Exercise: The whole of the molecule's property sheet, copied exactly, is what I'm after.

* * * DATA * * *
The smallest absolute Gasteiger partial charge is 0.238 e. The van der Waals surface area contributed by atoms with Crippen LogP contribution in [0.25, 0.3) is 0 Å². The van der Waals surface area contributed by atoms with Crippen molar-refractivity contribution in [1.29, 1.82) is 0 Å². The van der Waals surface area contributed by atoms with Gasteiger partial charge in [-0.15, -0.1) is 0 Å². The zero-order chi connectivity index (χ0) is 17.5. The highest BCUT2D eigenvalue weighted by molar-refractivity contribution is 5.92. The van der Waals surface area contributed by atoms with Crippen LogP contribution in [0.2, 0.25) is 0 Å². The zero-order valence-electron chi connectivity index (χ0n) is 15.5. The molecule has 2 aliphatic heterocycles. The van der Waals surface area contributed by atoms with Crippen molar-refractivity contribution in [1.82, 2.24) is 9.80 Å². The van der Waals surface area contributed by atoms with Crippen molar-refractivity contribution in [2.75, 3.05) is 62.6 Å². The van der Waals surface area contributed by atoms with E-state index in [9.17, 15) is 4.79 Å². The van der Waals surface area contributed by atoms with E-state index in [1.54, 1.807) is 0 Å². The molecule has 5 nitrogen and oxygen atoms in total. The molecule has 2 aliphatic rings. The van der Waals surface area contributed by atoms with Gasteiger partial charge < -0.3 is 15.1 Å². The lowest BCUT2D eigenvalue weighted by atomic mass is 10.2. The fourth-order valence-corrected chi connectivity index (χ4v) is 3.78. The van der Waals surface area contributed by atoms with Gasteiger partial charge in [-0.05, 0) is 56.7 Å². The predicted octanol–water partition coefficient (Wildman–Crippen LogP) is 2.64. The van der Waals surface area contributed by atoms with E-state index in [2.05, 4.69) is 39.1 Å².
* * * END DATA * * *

The smallest absolute Gasteiger partial charge is 0.238 e. The van der Waals surface area contributed by atoms with Crippen LogP contribution in [0.25, 0.3) is 0 Å². The van der Waals surface area contributed by atoms with Crippen molar-refractivity contribution in [1.29, 1.82) is 0 Å². The van der Waals surface area contributed by atoms with Gasteiger partial charge in [-0.15, -0.1) is 0 Å². The zero-order chi connectivity index (χ0) is 17.5. The highest BCUT2D eigenvalue weighted by molar-refractivity contribution is 5.92. The van der Waals surface area contributed by atoms with Crippen LogP contribution in [0.2, 0.25) is 0 Å². The zero-order valence-electron chi connectivity index (χ0n) is 15.5. The molecule has 2 aliphatic heterocycles. The van der Waals surface area contributed by atoms with Crippen molar-refractivity contribution in [1.82, 2.24) is 9.80 Å². The van der Waals surface area contributed by atoms with Crippen molar-refractivity contribution in [2.75, 3.05) is 62.6 Å². The van der Waals surface area contributed by atoms with E-state index in [9.17, 15) is 4.79 Å². The van der Waals surface area contributed by atoms with E-state index in [1.54, 1.807) is 0 Å². The molecule has 5 nitrogen and oxygen atoms in total. The molecule has 2 aliphatic rings. The van der Waals surface area contributed by atoms with Gasteiger partial charge < -0.3 is 15.1 Å². The lowest BCUT2D eigenvalue weighted by atomic mass is 10.2. The fourth-order valence-corrected chi connectivity index (χ4v) is 3.78. The van der Waals surface area contributed by atoms with Gasteiger partial charge in [-0.05, 0) is 56.7 Å². The predicted octanol–water partition coefficient (Wildman–Crippen LogP) is 2.64. The van der Waals surface area contributed by atoms with E-state index in [2.05, 4.69) is 39.1 Å².